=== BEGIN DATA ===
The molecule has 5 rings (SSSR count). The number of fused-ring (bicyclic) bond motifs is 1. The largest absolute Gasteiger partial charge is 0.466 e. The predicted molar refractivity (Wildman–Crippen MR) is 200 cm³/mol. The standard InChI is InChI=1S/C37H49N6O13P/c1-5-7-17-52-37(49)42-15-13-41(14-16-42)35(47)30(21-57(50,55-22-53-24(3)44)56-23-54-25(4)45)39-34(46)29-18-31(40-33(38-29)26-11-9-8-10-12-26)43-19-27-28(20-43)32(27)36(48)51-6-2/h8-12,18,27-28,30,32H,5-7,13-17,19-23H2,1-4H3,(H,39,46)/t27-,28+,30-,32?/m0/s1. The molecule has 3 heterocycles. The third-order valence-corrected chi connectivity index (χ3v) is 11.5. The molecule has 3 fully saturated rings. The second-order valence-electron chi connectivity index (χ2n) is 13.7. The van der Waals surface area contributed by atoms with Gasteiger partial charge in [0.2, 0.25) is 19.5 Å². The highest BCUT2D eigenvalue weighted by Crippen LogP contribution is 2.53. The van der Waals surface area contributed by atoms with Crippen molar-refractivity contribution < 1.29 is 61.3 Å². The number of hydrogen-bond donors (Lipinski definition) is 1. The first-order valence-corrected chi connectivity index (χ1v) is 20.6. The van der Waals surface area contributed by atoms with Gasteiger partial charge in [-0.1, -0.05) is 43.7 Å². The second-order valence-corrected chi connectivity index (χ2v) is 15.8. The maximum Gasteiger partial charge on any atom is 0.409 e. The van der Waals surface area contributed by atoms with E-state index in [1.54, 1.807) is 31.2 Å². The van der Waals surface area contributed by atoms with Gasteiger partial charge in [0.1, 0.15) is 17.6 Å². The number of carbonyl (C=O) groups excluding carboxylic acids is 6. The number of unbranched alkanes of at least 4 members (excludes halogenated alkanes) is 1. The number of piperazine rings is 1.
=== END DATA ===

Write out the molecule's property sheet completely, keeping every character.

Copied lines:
The molecule has 5 rings (SSSR count). The number of fused-ring (bicyclic) bond motifs is 1. The largest absolute Gasteiger partial charge is 0.466 e. The predicted molar refractivity (Wildman–Crippen MR) is 200 cm³/mol. The standard InChI is InChI=1S/C37H49N6O13P/c1-5-7-17-52-37(49)42-15-13-41(14-16-42)35(47)30(21-57(50,55-22-53-24(3)44)56-23-54-25(4)45)39-34(46)29-18-31(40-33(38-29)26-11-9-8-10-12-26)43-19-27-28(20-43)32(27)36(48)51-6-2/h8-12,18,27-28,30,32H,5-7,13-17,19-23H2,1-4H3,(H,39,46)/t27-,28+,30-,32?/m0/s1. The molecule has 3 heterocycles. The third-order valence-corrected chi connectivity index (χ3v) is 11.5. The molecule has 3 fully saturated rings. The second-order valence-electron chi connectivity index (χ2n) is 13.7. The van der Waals surface area contributed by atoms with Gasteiger partial charge in [0.2, 0.25) is 19.5 Å². The highest BCUT2D eigenvalue weighted by Crippen LogP contribution is 2.53. The van der Waals surface area contributed by atoms with Crippen molar-refractivity contribution < 1.29 is 61.3 Å². The number of hydrogen-bond donors (Lipinski definition) is 1. The first-order valence-corrected chi connectivity index (χ1v) is 20.6. The van der Waals surface area contributed by atoms with Gasteiger partial charge in [-0.1, -0.05) is 43.7 Å². The second-order valence-corrected chi connectivity index (χ2v) is 15.8. The maximum Gasteiger partial charge on any atom is 0.409 e. The van der Waals surface area contributed by atoms with E-state index in [1.54, 1.807) is 31.2 Å². The van der Waals surface area contributed by atoms with Gasteiger partial charge in [0.1, 0.15) is 17.6 Å². The number of carbonyl (C=O) groups excluding carboxylic acids is 6. The number of unbranched alkanes of at least 4 members (excludes halogenated alkanes) is 1. The number of piperazine rings is 1.